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Lampreyfish

Lampreyfish

About Lamprey Fish : Lampreys at times are also called lamprey eels. They are jawless fish, whose adults are categorized by their tooth and funnel-like sucking mouth. Lampreys are well-known species, which irk into the flesh of other fish to suck their blood. Most types of lamprey are non-parasitic and never prey on other fish. In zoology, lampreys are at times not regarded to be true fish because of their unique morphology and functioning

Physical Features : Adults physically look like eels, in that they have no scales, and can range anywhere from 15 to 120 centimeters long. Adult lampreys have big eyes, one nostril on the top of the head, and seven gill pores on every side of the head. However, they lack paired fins. The exceptional morphological characteristics of lampreys, such as their cartilaginous skeleton, imply that they are the sister taxon of all existing jawed vertebrates and are generally measured the most basal group of the Vertebrata. They feed as adults by attaching their mouth to the aim sea animals body, then by means of their teeth to cut through surface tissues until they reach body fluid. They will usually not attack humans unless they are hungry.

Sea Lamprey : The sea lamprey is scientifically known as Petromyzon marinus. It is a bloodsucking lamprey found on the Atlantic coasts of Europe and in the western Mediterranean Sea. It is brown or gray on its back and white or gray on the underneath and can grow to be up to 95 cm long. Sea lampreys prey on an ample variety of fish. The lamprey uses its suction-cup like mouth and attach itself to the skin of a fish and rasps away tissue. Secretions in the lamprey's mouth stop the victim's blood from clotting. Victims naturally die from extreme blood loss or infection.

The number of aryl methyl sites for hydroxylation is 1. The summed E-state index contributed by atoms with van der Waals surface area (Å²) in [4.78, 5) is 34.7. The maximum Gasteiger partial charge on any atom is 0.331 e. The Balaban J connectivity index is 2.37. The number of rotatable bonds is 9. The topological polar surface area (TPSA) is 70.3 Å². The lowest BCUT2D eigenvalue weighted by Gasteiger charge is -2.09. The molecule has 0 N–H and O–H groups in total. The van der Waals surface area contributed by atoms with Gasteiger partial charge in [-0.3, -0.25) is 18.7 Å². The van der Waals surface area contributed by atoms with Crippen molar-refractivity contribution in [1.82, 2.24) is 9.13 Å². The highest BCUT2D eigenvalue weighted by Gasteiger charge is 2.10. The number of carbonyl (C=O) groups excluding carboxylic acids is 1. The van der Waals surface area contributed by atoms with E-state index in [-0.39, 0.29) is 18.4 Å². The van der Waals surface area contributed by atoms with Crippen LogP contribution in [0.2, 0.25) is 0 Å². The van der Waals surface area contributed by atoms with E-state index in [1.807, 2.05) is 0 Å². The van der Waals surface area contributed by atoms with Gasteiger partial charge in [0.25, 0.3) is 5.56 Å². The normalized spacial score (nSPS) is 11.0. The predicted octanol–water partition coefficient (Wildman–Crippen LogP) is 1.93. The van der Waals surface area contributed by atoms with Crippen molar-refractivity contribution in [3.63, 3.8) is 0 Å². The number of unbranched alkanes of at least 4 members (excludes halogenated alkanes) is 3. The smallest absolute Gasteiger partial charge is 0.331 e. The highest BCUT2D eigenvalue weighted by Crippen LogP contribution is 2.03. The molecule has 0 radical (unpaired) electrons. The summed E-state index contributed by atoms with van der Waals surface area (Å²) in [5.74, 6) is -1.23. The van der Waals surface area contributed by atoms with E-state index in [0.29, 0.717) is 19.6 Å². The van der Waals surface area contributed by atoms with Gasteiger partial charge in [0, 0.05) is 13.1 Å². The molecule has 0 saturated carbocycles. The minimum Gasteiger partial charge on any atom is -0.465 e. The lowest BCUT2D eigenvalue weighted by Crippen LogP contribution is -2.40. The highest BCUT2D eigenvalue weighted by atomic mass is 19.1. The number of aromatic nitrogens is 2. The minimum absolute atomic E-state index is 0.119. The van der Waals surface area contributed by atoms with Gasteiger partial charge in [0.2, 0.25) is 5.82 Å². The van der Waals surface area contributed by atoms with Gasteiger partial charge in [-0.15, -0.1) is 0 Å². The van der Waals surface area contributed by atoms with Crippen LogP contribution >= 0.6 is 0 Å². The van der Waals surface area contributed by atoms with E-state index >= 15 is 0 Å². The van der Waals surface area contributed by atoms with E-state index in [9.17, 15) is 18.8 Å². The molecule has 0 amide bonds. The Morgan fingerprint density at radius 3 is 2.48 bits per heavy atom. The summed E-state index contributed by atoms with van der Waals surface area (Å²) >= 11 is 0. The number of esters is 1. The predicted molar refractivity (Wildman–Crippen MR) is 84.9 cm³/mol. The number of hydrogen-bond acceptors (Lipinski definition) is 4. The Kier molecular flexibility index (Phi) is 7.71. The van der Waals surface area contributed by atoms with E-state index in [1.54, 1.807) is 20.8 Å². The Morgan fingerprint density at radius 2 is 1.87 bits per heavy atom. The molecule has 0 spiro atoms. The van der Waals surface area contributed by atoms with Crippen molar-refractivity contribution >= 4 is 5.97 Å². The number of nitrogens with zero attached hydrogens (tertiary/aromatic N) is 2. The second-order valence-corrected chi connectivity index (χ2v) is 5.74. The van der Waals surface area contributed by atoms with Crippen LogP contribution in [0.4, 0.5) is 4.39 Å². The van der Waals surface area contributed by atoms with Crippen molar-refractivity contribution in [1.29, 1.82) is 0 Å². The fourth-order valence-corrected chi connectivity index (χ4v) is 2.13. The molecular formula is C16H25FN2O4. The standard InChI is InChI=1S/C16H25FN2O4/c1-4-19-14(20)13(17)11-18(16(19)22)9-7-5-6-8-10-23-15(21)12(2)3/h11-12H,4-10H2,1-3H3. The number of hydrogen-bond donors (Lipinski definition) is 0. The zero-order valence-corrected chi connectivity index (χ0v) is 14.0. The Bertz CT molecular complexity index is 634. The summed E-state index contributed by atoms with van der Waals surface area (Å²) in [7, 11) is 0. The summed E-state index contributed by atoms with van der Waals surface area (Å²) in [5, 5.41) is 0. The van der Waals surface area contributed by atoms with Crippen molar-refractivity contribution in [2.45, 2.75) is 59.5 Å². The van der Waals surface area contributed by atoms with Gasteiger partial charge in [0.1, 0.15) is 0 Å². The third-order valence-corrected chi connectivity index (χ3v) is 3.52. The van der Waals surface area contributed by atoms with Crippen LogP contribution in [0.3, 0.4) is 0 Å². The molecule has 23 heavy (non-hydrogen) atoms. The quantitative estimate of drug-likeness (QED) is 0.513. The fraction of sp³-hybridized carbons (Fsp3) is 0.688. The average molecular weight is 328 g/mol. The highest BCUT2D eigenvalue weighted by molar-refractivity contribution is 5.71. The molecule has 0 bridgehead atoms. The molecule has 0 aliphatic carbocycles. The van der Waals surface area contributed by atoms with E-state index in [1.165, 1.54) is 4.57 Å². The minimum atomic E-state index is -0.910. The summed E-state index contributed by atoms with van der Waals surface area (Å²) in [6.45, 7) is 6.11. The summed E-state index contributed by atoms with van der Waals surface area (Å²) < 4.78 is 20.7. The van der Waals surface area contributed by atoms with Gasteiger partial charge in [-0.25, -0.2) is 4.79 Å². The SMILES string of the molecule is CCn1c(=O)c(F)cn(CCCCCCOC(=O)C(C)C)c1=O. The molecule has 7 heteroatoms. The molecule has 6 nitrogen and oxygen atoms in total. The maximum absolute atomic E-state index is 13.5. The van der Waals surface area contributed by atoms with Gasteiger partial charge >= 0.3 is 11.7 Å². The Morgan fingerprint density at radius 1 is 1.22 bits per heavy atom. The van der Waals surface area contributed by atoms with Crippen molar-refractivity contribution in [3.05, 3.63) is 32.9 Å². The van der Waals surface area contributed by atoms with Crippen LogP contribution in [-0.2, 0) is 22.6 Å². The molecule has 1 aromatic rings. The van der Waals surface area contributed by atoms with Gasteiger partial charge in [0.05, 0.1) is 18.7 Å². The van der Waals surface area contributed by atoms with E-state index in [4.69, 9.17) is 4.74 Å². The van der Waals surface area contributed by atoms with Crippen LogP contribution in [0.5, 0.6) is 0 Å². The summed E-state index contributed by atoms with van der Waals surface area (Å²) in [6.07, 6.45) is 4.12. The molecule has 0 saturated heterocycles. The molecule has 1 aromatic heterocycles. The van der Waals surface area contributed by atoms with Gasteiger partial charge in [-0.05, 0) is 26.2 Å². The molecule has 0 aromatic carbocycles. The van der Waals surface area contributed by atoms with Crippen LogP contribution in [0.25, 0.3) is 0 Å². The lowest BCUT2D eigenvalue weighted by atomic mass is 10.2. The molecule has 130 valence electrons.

Life cycle : The life cycle of sea lampreys is anadromous, similar to that of salmon. The juvenile are born in inland rivers, exist in the ocean as adults, and return to the rivers to rise. Juvenile appear from the egg as larvae, and toothless, and live that way for 3 to 8 years, hidden in mud and filter-feeding. Once they have matured to a definite length, they metamorphize into their parasitic type, after which they travel to the sea. Parasitic lampreys nourish on the tissue and blood of teleost fish. After a number of years they become sexually established and end feeding. Sexually mature lampreys come back to freshwater rivers and streams and generate, after which they die.

Breeding : Over 98% of all known fish are oviparous that is, the eggs grow outside the mother's body. Examples of oviparous fish include goldfish, tuna, and eels. The male and female fish shed their gametes into the nearby water. On the other hand, a few oviparous fish perform internal fertilization, with the male using some sort of intromittent organ to distribute sperm into the genital opening of the female, most remarkably the oviparous sharks, such as the horn shark. In these cases, the male is ready with a pair of adapted pelvic fins known as claspers.